Challenge Word: Trail
Obadiah returned with his simple wooden bowl and Ezekiel took it.
“Let us contrive a tool,” he said to his servant, and he laid the hairs into the bottom of the bowl and then poured some of his drink, a little light beer, over them. From his pocket he produced a vial of quicksilver and let a small drop roll into the beer. It plunked into the golden liquid as if it were a solid metal marble and rolled down into the bottom of the bowl, coming to rest on the thick black hairs.
Obadiah looked like he was holding his breath.
Ezekiel cleared his mind and let it fill with an image of the girl, as he had seen her that morning. Pasty white skin, angry red eye, ragged black hair, sluttish dress. He thought of her essence, of the blasphemy that she was, the Unsouled blood staining the holy escutcheon of the House of Penn, and he willed all those images into the bowl, into the beer, into the hair and mercury.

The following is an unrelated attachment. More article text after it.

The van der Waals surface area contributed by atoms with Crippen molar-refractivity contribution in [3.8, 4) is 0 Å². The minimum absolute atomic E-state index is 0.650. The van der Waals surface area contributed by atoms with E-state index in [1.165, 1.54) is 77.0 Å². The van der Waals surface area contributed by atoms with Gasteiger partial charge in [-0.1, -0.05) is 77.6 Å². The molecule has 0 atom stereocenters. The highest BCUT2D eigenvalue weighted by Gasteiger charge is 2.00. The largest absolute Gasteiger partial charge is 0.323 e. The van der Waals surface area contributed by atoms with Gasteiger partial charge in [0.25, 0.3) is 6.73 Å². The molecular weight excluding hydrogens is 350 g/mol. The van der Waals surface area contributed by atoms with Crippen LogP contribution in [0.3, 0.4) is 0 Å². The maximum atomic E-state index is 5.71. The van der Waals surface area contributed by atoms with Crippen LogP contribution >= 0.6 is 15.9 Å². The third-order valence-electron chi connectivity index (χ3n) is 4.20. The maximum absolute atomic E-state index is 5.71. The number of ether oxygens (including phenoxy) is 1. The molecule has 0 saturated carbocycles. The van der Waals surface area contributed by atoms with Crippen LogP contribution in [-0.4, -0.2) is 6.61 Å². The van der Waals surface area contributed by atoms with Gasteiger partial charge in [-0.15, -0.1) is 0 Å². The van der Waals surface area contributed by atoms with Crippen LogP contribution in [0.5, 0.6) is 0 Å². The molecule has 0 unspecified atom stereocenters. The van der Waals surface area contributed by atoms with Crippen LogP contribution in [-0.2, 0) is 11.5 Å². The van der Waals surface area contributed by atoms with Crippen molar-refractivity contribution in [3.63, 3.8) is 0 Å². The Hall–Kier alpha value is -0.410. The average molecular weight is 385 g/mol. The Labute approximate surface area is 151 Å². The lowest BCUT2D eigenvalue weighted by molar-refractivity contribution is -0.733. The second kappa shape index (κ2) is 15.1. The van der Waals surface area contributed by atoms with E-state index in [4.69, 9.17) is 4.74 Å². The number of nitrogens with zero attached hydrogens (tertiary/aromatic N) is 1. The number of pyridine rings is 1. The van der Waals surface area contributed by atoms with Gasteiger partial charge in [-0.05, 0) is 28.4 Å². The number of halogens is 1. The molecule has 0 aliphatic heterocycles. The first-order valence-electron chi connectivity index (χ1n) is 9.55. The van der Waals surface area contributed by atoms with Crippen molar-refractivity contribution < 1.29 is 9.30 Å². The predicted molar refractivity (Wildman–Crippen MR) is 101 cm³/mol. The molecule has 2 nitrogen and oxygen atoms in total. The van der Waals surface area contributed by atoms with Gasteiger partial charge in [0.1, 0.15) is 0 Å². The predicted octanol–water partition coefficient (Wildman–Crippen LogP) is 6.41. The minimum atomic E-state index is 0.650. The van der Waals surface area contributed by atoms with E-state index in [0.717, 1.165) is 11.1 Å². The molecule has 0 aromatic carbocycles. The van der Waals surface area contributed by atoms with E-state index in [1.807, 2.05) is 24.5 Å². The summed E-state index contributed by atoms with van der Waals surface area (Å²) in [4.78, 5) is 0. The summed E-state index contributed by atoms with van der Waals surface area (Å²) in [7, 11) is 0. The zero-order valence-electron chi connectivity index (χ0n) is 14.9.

He took the wooden bowl in his two hands and leaned in close, the exhalations from his nostrils on the beer like the breath of God on the waters of the First Day. He felt his will gathering in his throat, and, closing his eyes, he formed it into words to push it into the compass he was creating. “Ani mechapes yaldah,” he muttered in Hebrew, and he felt his power moving through the words of the dead language into the bowl, “ani mechapes yaldah.”
As he finished speaking, he opened his eyes and looked into the bowl. The drop of quicksilver trembled as his incantation activated it, then steadily rolled up, through the beer, moving along the hairs and turning them with it until it bumped against the wall of the bowl and stopped, quivering, dragging the tail of hairs out behind it like a comet or an arrow.
“Zounds,” Obadiah muttered.
“This will take you straight to her tonight,” Ezekiel told Obadiah. “But you’ll need some help. Go to the market and gather three or four big men; I’ll wait here for you. Take my purse, offer them a crown each for a few hours’ work. If they’re reluctant, go as high as a pound. Take the Warrant to show them, in case any of them are worried about law.”
Obadiah stood gingerly to go, adjusting his belt under his paunch. “Aye, father,” he said simply.
“If any of them are worried about sin,” Ezekiel told his servant before letting him go, “assure them that I’ll give them absolution, in advance.” He smiled, an expression that he meant to be wise, calm and fatherly. “After all, this is the Lord’s work.”